treat-kids-bed

The child’s bedroom, designed by Emily Lacouture of NOW Interiors, a design studio and retail shop in Acton, is playful and sophisticated. The patchwork quilt with animal spine pattern is handmade by a RISD-trained artist Meg Callahan. The stump side table is locally made chainsaw art by Vermont craftsman Barre Pinske and the wooly llama foot stool is by Eli Parker. The life size baby giraffe sculpture by Ocean Sole is made out of flip flops retrieved and recycled from the beaches of Kenya.

treat-kids-dresser-2

On the other side of the room, an abstract cityscape by Boston artist Beatrice Dauge-Kaufman and an on-trend polished copper spotlight sits on a glossy black console.

treat-guest-room

LaCouture also decorated the guest room, in which she used a hand-painted 1960s vintage folding screen from France as a headboard. The reclaimed wood bench at the foot of the bed is an nice juxtaposition to the smooth pale wood Fan chair by Tom Dixon, which is a contemporary take on the classic Windsor chair. That chunky, handknit throw is delicious.

treat-mbr-bench

The master bedroom palette is soft and soothing. Kerry Vaughan of Red Bird Trading Company in Newburyport decorated the room, using a statement making, Phillip Jeffries Driftwood grasscloth-covered four-poster bed by Lee Industries as its centerpiece. A diamond quilted linen coverlet and white linens keeps the palette perfectly pared down, while a locally made linen throw with velvet backing, mohair and velvet throw pillows, and lamp shades custom made in Maine from marbleized paper add a touch of texture and color. The nailhead trim bench, covered in cotton velvet is also Lee Industries. The room is grounded by a wool and silk rib rug in a lustrous gray from Landry & Arcari.

treat-mbr-desk

A narrow grasscloth covered console table doubles as a vanity, accessorized with a swirly distressed wood mirror.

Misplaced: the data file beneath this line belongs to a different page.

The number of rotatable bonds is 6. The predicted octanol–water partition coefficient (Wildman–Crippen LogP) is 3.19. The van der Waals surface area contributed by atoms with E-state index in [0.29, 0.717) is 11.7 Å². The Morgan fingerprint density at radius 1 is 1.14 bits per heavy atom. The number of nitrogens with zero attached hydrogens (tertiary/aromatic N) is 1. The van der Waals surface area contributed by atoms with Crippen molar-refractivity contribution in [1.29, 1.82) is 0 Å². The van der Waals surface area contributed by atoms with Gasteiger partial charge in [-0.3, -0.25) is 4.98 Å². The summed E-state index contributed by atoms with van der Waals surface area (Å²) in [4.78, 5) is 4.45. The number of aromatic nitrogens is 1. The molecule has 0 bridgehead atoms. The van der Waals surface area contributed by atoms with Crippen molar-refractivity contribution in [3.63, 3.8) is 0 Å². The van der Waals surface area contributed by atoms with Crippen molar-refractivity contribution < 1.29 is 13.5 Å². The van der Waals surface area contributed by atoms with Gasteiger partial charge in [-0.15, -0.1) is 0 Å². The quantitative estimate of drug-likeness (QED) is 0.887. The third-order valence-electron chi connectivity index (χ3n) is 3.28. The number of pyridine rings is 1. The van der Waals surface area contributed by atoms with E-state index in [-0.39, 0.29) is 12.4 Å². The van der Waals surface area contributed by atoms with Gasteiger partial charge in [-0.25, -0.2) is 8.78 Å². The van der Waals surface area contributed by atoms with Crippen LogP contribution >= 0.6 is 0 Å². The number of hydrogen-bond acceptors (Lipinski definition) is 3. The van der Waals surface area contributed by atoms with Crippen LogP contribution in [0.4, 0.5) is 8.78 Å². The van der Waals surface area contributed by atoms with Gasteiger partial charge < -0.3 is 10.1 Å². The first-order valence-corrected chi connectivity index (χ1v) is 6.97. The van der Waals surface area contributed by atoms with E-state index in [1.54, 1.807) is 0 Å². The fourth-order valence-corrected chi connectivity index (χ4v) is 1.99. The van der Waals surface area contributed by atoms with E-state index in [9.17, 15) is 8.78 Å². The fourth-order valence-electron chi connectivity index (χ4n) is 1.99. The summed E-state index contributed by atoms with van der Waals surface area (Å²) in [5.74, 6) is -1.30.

treat-guest-bath

The children’s room and guest room share the spa-like blue and white bathroom that opens off the upstairs hall. The space saving vanity is from Peabody Supply Company; its bottom drawer and storage shelf supplement the narrow linen closet next to the shower. Accessories fromNOW Interiors, such as the rattan mirror and aqua striped Turkish towel reinforce the bath’s coastal vibe. Both this and the master bath feature radiant flooring, an energy saving alternative to baseboard heaters.

treat-loft

Kerry Vaughan of Red Bird Trading conjured an artist’s atelier as inspiration. The décor, like that elsewhere in the home, draws from natural elements and sticks to the spirit of using locally made and reworked pieces. An extra long sectional by Lee Industries is upholstered in heavily textured, oyster white Belgian linen, and sits on an overdyed Turkish rug. Above is an industrial style raw brass light fixture.

treat-loft-daybed

Under the eaves is a recycled cot from Maine, covered in cowhide.

treat-loft-desk

Another area features a drafting table.

treat-exterior-solar-panels

Coastal Windows & Exteriors provided the home’s triple pane argon windows, which reduce solar gain from the sun in summer and prevent heat from escaping in winter. The 27 Sunbug Solar panels on the roof will generate at least as much power as the home uses each year. The Treats expect to have saved enough on energy bills to compensate for the cost of their panels within four to five years. An electric circuit monitor by PowerWise will gather data about how much electric the home’s lighting, appliances, etc. consumes, so they can analyze where to cut back and where waste might be occurring.

Michael J. Lee Photography

•             •            •

S H O P  the P O S T

[show_shopthepost_widget id=”302828″]

Leave a Comment

Filed under . REGULAR FEATURES

Design Diary: Boston Pied-a-Terre by Ana Donohue

I wrote about this the 1,600-square-foot, contemporary Back Bay condo, decorated by Boston area interior designer Ana Donohue, for New England Home in the article “Urban Oasis.”  Boston photographer Michael J. Lee took all the photos.

The homeowners, who live in Bermuda, purchased the two-bedroom as a pied-a-terre so they’d have somewhere to stay while visiting their two daughters, who attend boarding school in New England. Ana was recommended by a friend, and worked with the wife to create a contemporary home-away-from-home that has a similar feel to the family’s Bermuda residence.